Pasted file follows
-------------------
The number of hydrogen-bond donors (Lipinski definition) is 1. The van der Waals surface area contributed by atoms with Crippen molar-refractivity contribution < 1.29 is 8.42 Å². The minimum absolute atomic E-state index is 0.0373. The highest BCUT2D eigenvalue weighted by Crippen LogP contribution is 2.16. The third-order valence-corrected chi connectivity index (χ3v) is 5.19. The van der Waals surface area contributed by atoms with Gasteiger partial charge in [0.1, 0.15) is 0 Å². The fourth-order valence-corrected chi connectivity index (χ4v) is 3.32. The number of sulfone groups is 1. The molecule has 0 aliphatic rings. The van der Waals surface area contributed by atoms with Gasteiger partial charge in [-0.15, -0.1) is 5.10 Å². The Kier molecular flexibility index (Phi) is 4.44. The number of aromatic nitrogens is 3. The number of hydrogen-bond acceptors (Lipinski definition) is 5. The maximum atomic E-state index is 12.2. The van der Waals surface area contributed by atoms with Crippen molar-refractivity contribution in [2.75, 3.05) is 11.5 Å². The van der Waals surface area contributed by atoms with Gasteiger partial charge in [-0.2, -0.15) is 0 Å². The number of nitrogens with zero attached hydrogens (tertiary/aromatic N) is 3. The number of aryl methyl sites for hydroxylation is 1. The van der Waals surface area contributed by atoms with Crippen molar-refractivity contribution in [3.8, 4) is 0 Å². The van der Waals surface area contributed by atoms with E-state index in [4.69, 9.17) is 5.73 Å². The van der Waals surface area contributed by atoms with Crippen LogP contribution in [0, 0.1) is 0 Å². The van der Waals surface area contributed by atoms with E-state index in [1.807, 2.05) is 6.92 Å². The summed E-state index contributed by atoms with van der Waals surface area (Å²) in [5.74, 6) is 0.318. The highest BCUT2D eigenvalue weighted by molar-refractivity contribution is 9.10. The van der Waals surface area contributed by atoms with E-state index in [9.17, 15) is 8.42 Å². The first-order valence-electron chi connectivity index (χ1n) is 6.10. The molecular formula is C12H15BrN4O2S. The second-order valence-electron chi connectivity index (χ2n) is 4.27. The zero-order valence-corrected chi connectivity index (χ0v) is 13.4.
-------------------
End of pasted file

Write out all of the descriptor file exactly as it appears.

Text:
The number of hydrogen-bond donors (Lipinski definition) is 1. The van der Waals surface area contributed by atoms with Crippen molar-refractivity contribution < 1.29 is 8.42 Å². The minimum absolute atomic E-state index is 0.0373. The highest BCUT2D eigenvalue weighted by Crippen LogP contribution is 2.16. The third-order valence-corrected chi connectivity index (χ3v) is 5.19. The van der Waals surface area contributed by atoms with Gasteiger partial charge in [0.1, 0.15) is 0 Å². The fourth-order valence-corrected chi connectivity index (χ4v) is 3.32. The number of sulfone groups is 1. The molecule has 0 aliphatic rings. The van der Waals surface area contributed by atoms with Gasteiger partial charge in [-0.15, -0.1) is 5.10 Å². The Kier molecular flexibility index (Phi) is 4.44. The number of aromatic nitrogens is 3. The number of hydrogen-bond acceptors (Lipinski definition) is 5. The maximum atomic E-state index is 12.2. The van der Waals surface area contributed by atoms with Crippen molar-refractivity contribution in [2.75, 3.05) is 11.5 Å². The van der Waals surface area contributed by atoms with Gasteiger partial charge in [-0.2, -0.15) is 0 Å². The number of nitrogens with zero attached hydrogens (tertiary/aromatic N) is 3. The number of aryl methyl sites for hydroxylation is 1. The van der Waals surface area contributed by atoms with Crippen molar-refractivity contribution in [3.8, 4) is 0 Å². The van der Waals surface area contributed by atoms with E-state index in [4.69, 9.17) is 5.73 Å². The van der Waals surface area contributed by atoms with Crippen LogP contribution in [0, 0.1) is 0 Å². The van der Waals surface area contributed by atoms with E-state index in [1.807, 2.05) is 6.92 Å². The summed E-state index contributed by atoms with van der Waals surface area (Å²) in [5.74, 6) is 0.318. The highest BCUT2D eigenvalue weighted by molar-refractivity contribution is 9.10. The van der Waals surface area contributed by atoms with E-state index in [9.17, 15) is 8.42 Å². The first-order valence-electron chi connectivity index (χ1n) is 6.10. The molecular formula is C12H15BrN4O2S. The second-order valence-electron chi connectivity index (χ2n) is 4.27. The zero-order valence-corrected chi connectivity index (χ0v) is 13.4.